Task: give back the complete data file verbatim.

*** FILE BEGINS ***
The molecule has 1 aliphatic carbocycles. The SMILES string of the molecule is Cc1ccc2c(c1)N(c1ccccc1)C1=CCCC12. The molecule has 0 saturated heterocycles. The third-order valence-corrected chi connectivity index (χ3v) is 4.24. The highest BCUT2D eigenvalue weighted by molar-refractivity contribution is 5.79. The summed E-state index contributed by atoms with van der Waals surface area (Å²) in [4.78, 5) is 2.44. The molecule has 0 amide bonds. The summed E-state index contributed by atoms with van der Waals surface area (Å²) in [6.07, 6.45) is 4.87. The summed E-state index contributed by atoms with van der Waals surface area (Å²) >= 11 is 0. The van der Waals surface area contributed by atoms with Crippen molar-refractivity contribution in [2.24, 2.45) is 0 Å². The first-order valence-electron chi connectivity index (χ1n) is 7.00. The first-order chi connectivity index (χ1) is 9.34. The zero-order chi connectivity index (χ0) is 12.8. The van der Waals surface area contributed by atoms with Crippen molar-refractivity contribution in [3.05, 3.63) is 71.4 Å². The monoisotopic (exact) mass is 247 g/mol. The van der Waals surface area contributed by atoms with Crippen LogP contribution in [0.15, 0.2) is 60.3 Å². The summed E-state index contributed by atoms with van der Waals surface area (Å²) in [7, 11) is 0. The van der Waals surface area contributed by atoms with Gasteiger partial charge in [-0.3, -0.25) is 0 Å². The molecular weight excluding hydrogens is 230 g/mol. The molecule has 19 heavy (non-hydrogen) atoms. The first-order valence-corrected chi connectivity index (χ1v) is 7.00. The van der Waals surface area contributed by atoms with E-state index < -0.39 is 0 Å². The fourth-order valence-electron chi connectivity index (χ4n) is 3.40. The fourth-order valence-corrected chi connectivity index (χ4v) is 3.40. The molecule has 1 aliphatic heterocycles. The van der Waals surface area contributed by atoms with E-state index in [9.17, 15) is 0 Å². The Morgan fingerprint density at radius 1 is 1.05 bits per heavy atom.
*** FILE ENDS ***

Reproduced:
The molecule has 1 aliphatic carbocycles. The SMILES string of the molecule is Cc1ccc2c(c1)N(c1ccccc1)C1=CCCC12. The molecule has 0 saturated heterocycles. The third-order valence-corrected chi connectivity index (χ3v) is 4.24. The highest BCUT2D eigenvalue weighted by molar-refractivity contribution is 5.79. The summed E-state index contributed by atoms with van der Waals surface area (Å²) in [4.78, 5) is 2.44. The molecule has 0 amide bonds. The summed E-state index contributed by atoms with van der Waals surface area (Å²) in [6.07, 6.45) is 4.87. The summed E-state index contributed by atoms with van der Waals surface area (Å²) >= 11 is 0. The van der Waals surface area contributed by atoms with Crippen molar-refractivity contribution in [2.24, 2.45) is 0 Å². The first-order valence-electron chi connectivity index (χ1n) is 7.00. The first-order chi connectivity index (χ1) is 9.34. The zero-order chi connectivity index (χ0) is 12.8. The van der Waals surface area contributed by atoms with Crippen molar-refractivity contribution in [3.05, 3.63) is 71.4 Å². The monoisotopic (exact) mass is 247 g/mol. The van der Waals surface area contributed by atoms with Crippen LogP contribution in [0.15, 0.2) is 60.3 Å². The summed E-state index contributed by atoms with van der Waals surface area (Å²) in [7, 11) is 0. The van der Waals surface area contributed by atoms with Gasteiger partial charge in [-0.3, -0.25) is 0 Å². The molecular weight excluding hydrogens is 230 g/mol. The molecule has 19 heavy (non-hydrogen) atoms. The first-order valence-corrected chi connectivity index (χ1v) is 7.00. The van der Waals surface area contributed by atoms with E-state index < -0.39 is 0 Å². The fourth-order valence-electron chi connectivity index (χ4n) is 3.40. The fourth-order valence-corrected chi connectivity index (χ4v) is 3.40. The molecule has 1 aliphatic heterocycles. The van der Waals surface area contributed by atoms with E-state index in [9.17, 15) is 0 Å². The Morgan fingerprint density at radius 1 is 1.05 bits per heavy atom.